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QNAP Officially Releases the ZFS-based QuTS hero h5.0 NAS Software

QNAP Systems, Inc. (QNAP) today officially released the QuTS hero h5.0 operating system, the latest version of the ZFS-based NAS operating system. Including an upgraded Linux Kernel (5.10), improved security, WireGuard VPN support, snapshot instant clone, and free exFAT support, QNAP's QuTS hero NAS provides exceptional solutions for data storage/backup, virtualization, or time-sensitive collaborative media editing.

"Data security is a top priority for QNAP, and we have implemented a major system kernel update for QuTS hero to enhance NAS security and reliability," said Sam Lin, Product Manager of QNAP, adding "In QuTS hero h5.0, we have also optimized the overall performance to meet larger and complex business workloads."

Intel "Sapphire Rapids" Xeon Processors Use "Golden Cove" CPU Cores, Company Clarifies in Linux Kernel Dev E-Mail Chain

Intel's upcoming Xeon "Sapphire Rapids" processors which debut in the second half of 2021, will feature up to 80 "Golden Cove" CPU cores, and not the previously rumored "Willow Cove." This was clarified by an Intel developer in a Linux Kernel code e-mail chain. "Golden Cove" CPU cores are more advanced than the "Willow Cove" cores found in current-generation Intel products, such as the client "Tiger Lake" processors. Intel stated that "Golden Cove" introduces an IPC gain over "Willow Cove" (expressed as "ST perf"), increased AI inference performance from an updated GNI component, "network and 5G perf," which is possibly some form of network stack acceleration, and additional security features.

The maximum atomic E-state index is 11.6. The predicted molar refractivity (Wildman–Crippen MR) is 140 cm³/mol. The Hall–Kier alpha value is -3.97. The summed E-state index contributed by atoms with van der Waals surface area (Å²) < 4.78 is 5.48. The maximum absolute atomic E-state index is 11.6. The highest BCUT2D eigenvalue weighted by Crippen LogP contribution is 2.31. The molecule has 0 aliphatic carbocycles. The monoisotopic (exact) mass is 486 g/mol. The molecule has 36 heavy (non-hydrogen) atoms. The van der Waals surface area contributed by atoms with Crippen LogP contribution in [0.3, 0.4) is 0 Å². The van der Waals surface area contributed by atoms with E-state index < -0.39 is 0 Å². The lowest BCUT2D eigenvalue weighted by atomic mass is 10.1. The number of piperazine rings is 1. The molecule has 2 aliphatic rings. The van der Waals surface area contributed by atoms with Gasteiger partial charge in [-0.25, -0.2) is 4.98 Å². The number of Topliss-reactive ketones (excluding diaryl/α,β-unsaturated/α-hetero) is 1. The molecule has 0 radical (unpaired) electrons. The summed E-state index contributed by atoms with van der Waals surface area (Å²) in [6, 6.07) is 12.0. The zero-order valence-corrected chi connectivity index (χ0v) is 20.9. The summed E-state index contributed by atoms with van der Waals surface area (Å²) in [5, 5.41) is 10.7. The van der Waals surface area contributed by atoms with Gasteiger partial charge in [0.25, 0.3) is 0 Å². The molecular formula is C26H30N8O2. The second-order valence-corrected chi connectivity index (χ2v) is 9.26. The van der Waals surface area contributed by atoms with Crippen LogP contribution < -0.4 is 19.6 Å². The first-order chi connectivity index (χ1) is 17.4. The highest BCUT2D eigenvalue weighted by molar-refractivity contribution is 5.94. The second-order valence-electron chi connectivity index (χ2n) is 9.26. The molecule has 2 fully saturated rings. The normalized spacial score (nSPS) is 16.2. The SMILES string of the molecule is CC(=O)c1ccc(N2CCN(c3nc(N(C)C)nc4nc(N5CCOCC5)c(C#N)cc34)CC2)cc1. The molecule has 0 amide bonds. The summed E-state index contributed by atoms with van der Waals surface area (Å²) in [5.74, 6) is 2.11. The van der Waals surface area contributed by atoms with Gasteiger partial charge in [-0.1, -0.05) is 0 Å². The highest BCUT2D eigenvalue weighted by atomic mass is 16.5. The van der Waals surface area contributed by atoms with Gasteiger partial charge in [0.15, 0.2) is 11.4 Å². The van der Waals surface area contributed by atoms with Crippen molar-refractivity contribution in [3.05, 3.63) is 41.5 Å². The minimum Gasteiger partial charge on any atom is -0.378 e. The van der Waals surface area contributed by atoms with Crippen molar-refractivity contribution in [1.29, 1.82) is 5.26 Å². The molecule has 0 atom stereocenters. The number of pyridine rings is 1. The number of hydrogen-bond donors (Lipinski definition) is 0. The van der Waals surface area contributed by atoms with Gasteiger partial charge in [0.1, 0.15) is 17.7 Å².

Over in the client segment, the 12th Gen Core "Alder Lake" processor debuts a client variant of "Golden Cove." The "Alder Lake-S" silicon features eight "Golden Cove" cores serving as the "big" performance cores, next to eight "little" low-power "Gracemont" cores. The client- and server implementations of "Golden Cove" could differ mainly in the ISA, with the client chip receiving a slightly skimmed AVX-512 and DLBoost instruction-sets, with only client-relevant instructions. The server variant, in addition being optimized for a high core-count multi-core topology; could feature a more substantial AVX-512 and DLBoost implementation relevant for HPC use-cases.

Apple M1 Processor Receives Preliminary Support in Linux Kernel

Apple's M1 custom processor has been widely adopted among the developer community. However, it is exactly this part of the M1 customer base that wants something different. For months, various developers have been helping with the adoption of the M1 processor for the Linux Kernel, which has today received preliminary support for the processor. The latest 5.13-RC1 release of the Linux Kernel is out, and it adds some basic functionality for the M1 processor. For now, it is some basic stuff like a simple bring up, however, much more has to be added. For example, the GPU support is still not done. Not even half-done. The M1 SoC is now able to boot, however, it takes a lot more work to get the full SoC working correctly.